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Customer Review

270 of 296 people found the following review helpful
4.0 out of 5 stars Not perfect, but better than expected!, 3 Sept. 2009
This review is from: The White Queen (Hardcover)
Lady Elizabeth Grey's husband was killed at the Battle of St. Albans and she desperately wants his lands back for her two little boys. She is tired of living in her parents' home and would like her independence. So she stands out in the road as the new king, Edward IV, rides by, holding their hands and hoping he'll see her. He does see her and takes note not only of her problems, but of her beauty, and before she knows it, Elizabeth is the queen of England and in almost over her head with politics and intrigue. She is a Woodville, though, and she will perservere, going to the edge to push her family as high as it can possibly go before her tower of cards topples around her.

This is going to be a good long review, as I have a lot to say on this book. For those who skim, here's my verdict: much better than I was expecting!

If you know me and have been reading my blog, you'll know that I've been working on a dissertation about Anthony Woodville (and fifteenth century chivalric culture in England overall) for what feels like forever. As such, this book was bound to touch on a topic near and dear to my heart, and it was bound to get some of the facts wrong, if only for the sake of storytelling. So it does; the Woodville family was loyal to Edward IV after 1461 but before he married Elizabeth, and Anthony was sent to besiege Alnwick Castle on his behalf with the earl of Warwick in 1463, not to mention that Elizabeth's father Lord Rivers had already been appointed to office. The beginning was anachronistic in another way because Edward kept being referred to as a boy, and there is no way anyone in the medieval period would have considered a man who had commanded and won two battles a boy. I can see that she did this more for characterization purposes, especially given he was younger than Elizabeth, so I don't mind as much, but still worth noting. And Anthony was not at Tewkesbury, although he was definitely in London and fighting when Thomas Neville arrived. There is also the whole magic subplot, but I thought that was actually quite creative, and historical inaccuracy only bothers me if people believe it's true. I don't think anyone would ever believe Elizabeth and Jacquetta were witches. I could go on, but I'll spare you.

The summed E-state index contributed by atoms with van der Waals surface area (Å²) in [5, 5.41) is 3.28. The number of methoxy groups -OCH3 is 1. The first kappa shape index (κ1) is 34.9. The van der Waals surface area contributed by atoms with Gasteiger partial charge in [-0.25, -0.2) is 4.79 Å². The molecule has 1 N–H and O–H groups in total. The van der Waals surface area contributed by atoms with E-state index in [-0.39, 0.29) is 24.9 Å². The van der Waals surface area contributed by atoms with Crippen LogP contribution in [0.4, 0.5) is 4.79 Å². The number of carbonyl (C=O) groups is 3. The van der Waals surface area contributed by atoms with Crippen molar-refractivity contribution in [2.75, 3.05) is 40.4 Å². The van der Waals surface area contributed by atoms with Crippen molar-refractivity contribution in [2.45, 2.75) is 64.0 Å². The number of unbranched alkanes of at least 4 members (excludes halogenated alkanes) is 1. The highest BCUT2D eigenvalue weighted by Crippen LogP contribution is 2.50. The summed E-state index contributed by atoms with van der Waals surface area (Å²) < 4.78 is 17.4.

All that said, Philippa Gregory got more right than wrong in this instance and I was pleasantly surprised. No one is needlessly victimized here; in fact Elizabeth is quite a sympathetic character which is refreshing after all of the villainizing that typically surrounds her. Even Richard III is not a villain but a multi-faceted man whose ambition just kept on pushing a little too far. The rest of the history is in many ways what has been fictionalized before, and I found nothing that really bothered me. All things considered I enjoyed this book after the first fifty pages and I wasn't expecting to. Gregory even included Anthony's poem, which is authentic and the only one that survives; she inflates his reputation to some extent, but I didn't mind, it fit in.

Gregory writes well, and in general the book is absorbing even for someone who has heard it all before. It's romanticized, but in the way that makes us sigh and wish we had a big blond knight to save the day. It's exciting and tense because everything is dangerous, and because I kept wondering who was going to kill the princes in this version. Another interesting twist there, and I think we're meant to guess at what she means, but for someone who doesn't know the history, it's a nice question. And in the end, I like the way Gregory twisted things here. It's interesting and it's different when the story has been done over and over again. Given the fluidity of history itself, I found myself enjoying the way she pushes boundaries and suggests things that probably didn't happen but might have done. I didn't want to read another fictional recap of the Wars of the Roses, but Gregory made it a little bit new, and despite myself I think I'm looking forward to The Red Queen very much, even if I don't think anyone ever called these `the cousin's wars'.